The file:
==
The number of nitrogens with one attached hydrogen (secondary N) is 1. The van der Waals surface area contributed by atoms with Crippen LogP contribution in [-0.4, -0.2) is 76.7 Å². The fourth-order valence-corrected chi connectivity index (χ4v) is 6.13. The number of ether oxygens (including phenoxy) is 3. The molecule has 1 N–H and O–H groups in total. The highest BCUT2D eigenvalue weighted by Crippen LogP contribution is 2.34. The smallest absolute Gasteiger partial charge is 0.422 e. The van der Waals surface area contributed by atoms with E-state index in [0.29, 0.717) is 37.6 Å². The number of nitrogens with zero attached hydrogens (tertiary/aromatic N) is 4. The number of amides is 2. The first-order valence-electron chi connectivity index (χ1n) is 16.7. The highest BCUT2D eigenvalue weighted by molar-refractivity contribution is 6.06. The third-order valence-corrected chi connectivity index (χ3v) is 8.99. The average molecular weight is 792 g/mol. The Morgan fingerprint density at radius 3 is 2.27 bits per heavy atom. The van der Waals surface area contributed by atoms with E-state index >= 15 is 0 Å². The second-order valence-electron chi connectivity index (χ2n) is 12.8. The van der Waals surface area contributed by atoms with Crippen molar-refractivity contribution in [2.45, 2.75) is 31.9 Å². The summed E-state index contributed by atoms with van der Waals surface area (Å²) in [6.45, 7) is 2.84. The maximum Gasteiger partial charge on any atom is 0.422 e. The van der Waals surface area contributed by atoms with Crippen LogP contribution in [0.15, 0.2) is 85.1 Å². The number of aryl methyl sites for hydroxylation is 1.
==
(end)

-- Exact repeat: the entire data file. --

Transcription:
The number of nitrogens with one attached hydrogen (secondary N) is 1. The van der Waals surface area contributed by atoms with Crippen LogP contribution in [-0.4, -0.2) is 76.7 Å². The fourth-order valence-corrected chi connectivity index (χ4v) is 6.13. The number of ether oxygens (including phenoxy) is 3. The molecule has 1 N–H and O–H groups in total. The highest BCUT2D eigenvalue weighted by Crippen LogP contribution is 2.34. The smallest absolute Gasteiger partial charge is 0.422 e. The van der Waals surface area contributed by atoms with E-state index in [0.29, 0.717) is 37.6 Å². The number of nitrogens with zero attached hydrogens (tertiary/aromatic N) is 4. The number of amides is 2. The first-order valence-electron chi connectivity index (χ1n) is 16.7. The highest BCUT2D eigenvalue weighted by molar-refractivity contribution is 6.06. The third-order valence-corrected chi connectivity index (χ3v) is 8.99. The average molecular weight is 792 g/mol. The Morgan fingerprint density at radius 3 is 2.27 bits per heavy atom. The van der Waals surface area contributed by atoms with E-state index >= 15 is 0 Å². The second-order valence-electron chi connectivity index (χ2n) is 12.8. The van der Waals surface area contributed by atoms with Crippen molar-refractivity contribution in [2.45, 2.75) is 31.9 Å². The summed E-state index contributed by atoms with van der Waals surface area (Å²) in [6.45, 7) is 2.84. The maximum Gasteiger partial charge on any atom is 0.422 e. The van der Waals surface area contributed by atoms with Crippen LogP contribution in [0.15, 0.2) is 85.1 Å². The number of aryl methyl sites for hydroxylation is 1.